Ike was President, Elvis was king, and Noel Baldwin was a mailman who decided to become a builder.
That was in 1956. This year, Baldwin's sons Alfred (Al) and James (Jim) are celebrating their family owned building firm's 30th anniversary.
But when Al Baldwin says, "We are among the few builders today who know how to build houses," he is referring to the Baldwin Co.'s earlier days. "Most builders our size come from the financial world, not from construction. So they can hire people with technical knowledge, but we grew up building."
He's not kidding. He was only 12, and his brother was 16, when their father hung up the mailbag. "My father was 42, the same age that I am now," he recalled. Noel Baldwin quit the Post Office to subdivide his three-acre Temple City chicken ranch.
Feeding the Chickens
"I welcomed the home building because then I didn't have to come home every day from school to feed the 25 or so chickens," Al Baldwin remembered, "but then I found out that feeding the chickens was easier than wheeling concrete."
Feeding chickens was certainly easier than digging a foundation without heavy equipment. "It took my dad a long time to build his first house," he said.
Noel Baldwin actually started work on the first house a couple of years before he quit being a mailman. "He drew a line on the ground in a sweet-potato patch and told my brother and me to start digging," his son recalled. "We dug the (foundation for the) first house by hand." That house was sold in 1957.
By the time they were done with the ranch, the Baldwins had built five homes there. Then they acquired other sites, primarily in the San Gabriel Valley, where they built about 600 homes before Noel Baldwin retired in 1972.
Sees Improved Sales
Since then, the company, now headquartered in Irvine, has built and sold more than 5,000 homes. At the end of 1985, the firm had a sales volume of about $130 million, Baldwin said. In a Professional Builder magazine listing of the top 475 builders in the United States, the Baldwin Co. placed 88th in dollar volume and 178th in number of units built. In The Times' 15th annual Survey of Residential Construction and Sales Activity in Southern California, published in March, the firm ranked 13th out of 144 building companies.
"We sold just under 800 homes in 1985, and this year we have the potential to substantially increase that number," he noted. The firm expects to sell about 1,500 homes in 1986.
These will be a variety of types--single-family, condominiums and town houses--and prices--from $80,000 to more than $200,000. And they will be in 18 subdivisions in six locations, all in Los Angeles, Orange and San Diego counties, with an estimated 70% of the units in two projects: Carmel Del Mar in San Diego and Portola Hills in El Toro.
It's no surprise that the Baldwin brothers do business strictly in Southern California. It's where they were born and raised, graduated from college (Jim from Woodbury, Al from USC), married and had families.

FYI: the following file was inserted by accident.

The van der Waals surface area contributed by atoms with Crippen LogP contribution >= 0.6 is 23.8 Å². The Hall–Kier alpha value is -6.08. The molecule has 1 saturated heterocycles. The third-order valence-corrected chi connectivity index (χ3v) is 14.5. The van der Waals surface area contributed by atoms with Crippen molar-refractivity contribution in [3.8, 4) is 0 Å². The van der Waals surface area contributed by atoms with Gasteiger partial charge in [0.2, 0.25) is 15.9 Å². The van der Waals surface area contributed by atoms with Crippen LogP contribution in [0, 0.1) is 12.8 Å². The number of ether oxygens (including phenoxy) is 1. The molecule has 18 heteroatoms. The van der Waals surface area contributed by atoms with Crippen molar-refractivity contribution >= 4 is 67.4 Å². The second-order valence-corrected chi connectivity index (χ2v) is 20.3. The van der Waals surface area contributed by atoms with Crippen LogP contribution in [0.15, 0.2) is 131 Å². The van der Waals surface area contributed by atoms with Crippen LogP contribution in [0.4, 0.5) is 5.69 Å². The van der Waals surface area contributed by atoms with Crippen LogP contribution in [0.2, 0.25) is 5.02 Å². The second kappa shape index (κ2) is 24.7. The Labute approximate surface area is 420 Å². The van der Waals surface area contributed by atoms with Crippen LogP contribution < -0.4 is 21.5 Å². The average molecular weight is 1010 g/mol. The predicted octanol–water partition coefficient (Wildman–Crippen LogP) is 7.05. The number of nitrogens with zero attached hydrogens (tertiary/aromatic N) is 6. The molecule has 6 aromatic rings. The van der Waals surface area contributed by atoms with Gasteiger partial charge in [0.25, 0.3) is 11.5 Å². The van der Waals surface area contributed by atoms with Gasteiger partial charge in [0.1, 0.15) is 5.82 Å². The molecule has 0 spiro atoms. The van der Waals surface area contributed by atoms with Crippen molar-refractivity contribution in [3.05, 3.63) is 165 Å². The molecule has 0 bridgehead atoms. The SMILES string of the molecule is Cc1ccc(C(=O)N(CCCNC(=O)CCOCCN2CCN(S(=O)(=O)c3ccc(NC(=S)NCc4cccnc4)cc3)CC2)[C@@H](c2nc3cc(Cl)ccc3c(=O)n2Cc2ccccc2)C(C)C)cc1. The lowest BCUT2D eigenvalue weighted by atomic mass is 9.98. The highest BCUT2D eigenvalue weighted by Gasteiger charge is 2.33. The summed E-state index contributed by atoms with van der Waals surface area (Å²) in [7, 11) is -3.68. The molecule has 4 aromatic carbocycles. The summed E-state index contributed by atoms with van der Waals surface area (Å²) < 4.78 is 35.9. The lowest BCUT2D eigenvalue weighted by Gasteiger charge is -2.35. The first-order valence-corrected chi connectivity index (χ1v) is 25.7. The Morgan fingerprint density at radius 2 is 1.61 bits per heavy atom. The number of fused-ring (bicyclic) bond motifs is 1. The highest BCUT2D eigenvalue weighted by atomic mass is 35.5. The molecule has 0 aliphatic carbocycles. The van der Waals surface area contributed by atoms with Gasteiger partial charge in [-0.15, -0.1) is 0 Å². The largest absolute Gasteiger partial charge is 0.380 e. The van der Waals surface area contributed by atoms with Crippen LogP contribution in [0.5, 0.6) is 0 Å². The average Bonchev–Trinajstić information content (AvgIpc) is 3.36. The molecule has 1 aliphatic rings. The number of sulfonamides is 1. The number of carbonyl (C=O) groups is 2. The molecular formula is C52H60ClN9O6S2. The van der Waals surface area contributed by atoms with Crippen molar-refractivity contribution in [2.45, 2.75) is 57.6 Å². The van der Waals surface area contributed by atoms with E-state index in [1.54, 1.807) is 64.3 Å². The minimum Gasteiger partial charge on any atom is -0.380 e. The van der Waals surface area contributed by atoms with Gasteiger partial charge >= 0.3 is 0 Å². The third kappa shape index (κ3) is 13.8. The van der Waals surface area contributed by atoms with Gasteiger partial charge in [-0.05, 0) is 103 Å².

Brother on Sabbatical
Each of the brothers has four children. Al's range from 13 to 21, Jim's from 10 to 20. "They're somewhere out there, sailing," Al said of Jim's family. Jim took a 2 1/2-year sabbatical to sail and skin dive around the world. "But my family and I are going to join them, probably in Australia, for awhile this summer," Al said.
The Baldwin brothers also have two sisters. "They used to work for our company, but after my dad retired, he started a small business with them, and they build about 10 homes a year now," Baldwin said.
The Baldwins are a close family, he acknowledged, and a big one, which he attributes in part to their religious background--"Catholic, you know."
He considers himself a religious person and proudly admits that he goes to church every Sunday and is "very involved in church activities, because I feel that life moves so fast these days, you need religion to maintain a degree of morality and purpose."
Proud of Product
One of his purposes as president of the family's firm is to build housing that he can be proud of years later, housing that sometimes offers a little something extra, such as swimming pools and tennis courts in single-family projects.
"I'm always proud to go back to a neighborhood that we built," he said. Even in Montebello, where buyers complained of faulty work in 1975?
"Oh, Montebello, that's where we had a roofing contractor go broke on us," Baldwin remembered. "He did defective work, then did repairs but not properly. We had to hire another contractor to fix everything."
While the new contractor was making repairs, the Baldwins offered to buy back houses of dissatisfied customers. "Nobody took us up on it," he recalled.
Such experiences are just part of doing business, he figures, like fighting no-growth advocates. "People like the status quo, and we face this in every community we go into," he said, "but I think there is more understanding now than in the past because communities realize that people need places to live."